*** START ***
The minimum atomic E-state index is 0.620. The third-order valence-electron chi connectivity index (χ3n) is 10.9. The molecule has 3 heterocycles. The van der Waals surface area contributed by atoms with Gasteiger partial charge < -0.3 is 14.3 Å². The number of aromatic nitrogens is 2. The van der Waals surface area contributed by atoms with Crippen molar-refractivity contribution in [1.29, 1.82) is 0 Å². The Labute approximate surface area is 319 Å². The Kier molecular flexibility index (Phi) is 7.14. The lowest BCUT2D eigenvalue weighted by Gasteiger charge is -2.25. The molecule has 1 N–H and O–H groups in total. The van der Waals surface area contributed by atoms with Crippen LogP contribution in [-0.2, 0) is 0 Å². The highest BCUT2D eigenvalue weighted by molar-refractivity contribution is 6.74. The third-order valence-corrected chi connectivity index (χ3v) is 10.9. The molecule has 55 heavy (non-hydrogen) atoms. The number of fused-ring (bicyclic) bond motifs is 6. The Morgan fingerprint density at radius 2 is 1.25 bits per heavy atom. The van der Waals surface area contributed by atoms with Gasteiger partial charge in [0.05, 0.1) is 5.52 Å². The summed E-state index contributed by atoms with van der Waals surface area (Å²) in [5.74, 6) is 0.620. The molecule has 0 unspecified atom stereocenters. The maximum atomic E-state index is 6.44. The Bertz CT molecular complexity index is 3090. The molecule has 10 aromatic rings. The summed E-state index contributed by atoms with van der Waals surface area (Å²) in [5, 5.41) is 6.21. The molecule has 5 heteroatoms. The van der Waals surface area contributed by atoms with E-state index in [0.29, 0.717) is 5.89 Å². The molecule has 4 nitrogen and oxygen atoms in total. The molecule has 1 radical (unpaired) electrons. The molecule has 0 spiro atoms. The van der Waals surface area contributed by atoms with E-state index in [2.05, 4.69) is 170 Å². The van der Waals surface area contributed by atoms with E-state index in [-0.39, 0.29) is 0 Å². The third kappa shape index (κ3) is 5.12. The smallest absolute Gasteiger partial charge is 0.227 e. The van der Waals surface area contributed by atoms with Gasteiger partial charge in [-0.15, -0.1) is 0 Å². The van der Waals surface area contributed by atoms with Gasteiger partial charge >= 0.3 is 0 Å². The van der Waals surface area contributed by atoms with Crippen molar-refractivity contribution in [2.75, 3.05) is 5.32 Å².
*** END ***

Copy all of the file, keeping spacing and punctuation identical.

The minimum atomic E-state index is 0.620. The third-order valence-electron chi connectivity index (χ3n) is 10.9. The molecule has 3 heterocycles. The van der Waals surface area contributed by atoms with Gasteiger partial charge < -0.3 is 14.3 Å². The number of aromatic nitrogens is 2. The van der Waals surface area contributed by atoms with Crippen molar-refractivity contribution in [1.29, 1.82) is 0 Å². The Labute approximate surface area is 319 Å². The Kier molecular flexibility index (Phi) is 7.14. The lowest BCUT2D eigenvalue weighted by Gasteiger charge is -2.25. The molecule has 1 N–H and O–H groups in total. The van der Waals surface area contributed by atoms with Crippen LogP contribution in [-0.2, 0) is 0 Å². The highest BCUT2D eigenvalue weighted by molar-refractivity contribution is 6.74. The third-order valence-corrected chi connectivity index (χ3v) is 10.9. The molecule has 55 heavy (non-hydrogen) atoms. The number of fused-ring (bicyclic) bond motifs is 6. The Morgan fingerprint density at radius 2 is 1.25 bits per heavy atom. The van der Waals surface area contributed by atoms with Gasteiger partial charge in [0.05, 0.1) is 5.52 Å². The summed E-state index contributed by atoms with van der Waals surface area (Å²) in [5.74, 6) is 0.620. The molecule has 0 unspecified atom stereocenters. The maximum atomic E-state index is 6.44. The Bertz CT molecular complexity index is 3090. The molecule has 10 aromatic rings. The summed E-state index contributed by atoms with van der Waals surface area (Å²) in [5, 5.41) is 6.21. The molecule has 5 heteroatoms. The van der Waals surface area contributed by atoms with E-state index in [0.29, 0.717) is 5.89 Å². The molecule has 4 nitrogen and oxygen atoms in total. The molecule has 1 radical (unpaired) electrons. The molecule has 0 spiro atoms. The van der Waals surface area contributed by atoms with E-state index in [2.05, 4.69) is 170 Å². The van der Waals surface area contributed by atoms with E-state index in [-0.39, 0.29) is 0 Å². The third kappa shape index (κ3) is 5.12. The smallest absolute Gasteiger partial charge is 0.227 e. The van der Waals surface area contributed by atoms with Gasteiger partial charge in [-0.15, -0.1) is 0 Å². The van der Waals surface area contributed by atoms with Gasteiger partial charge >= 0.3 is 0 Å². The van der Waals surface area contributed by atoms with Crippen molar-refractivity contribution in [2.75, 3.05) is 5.32 Å².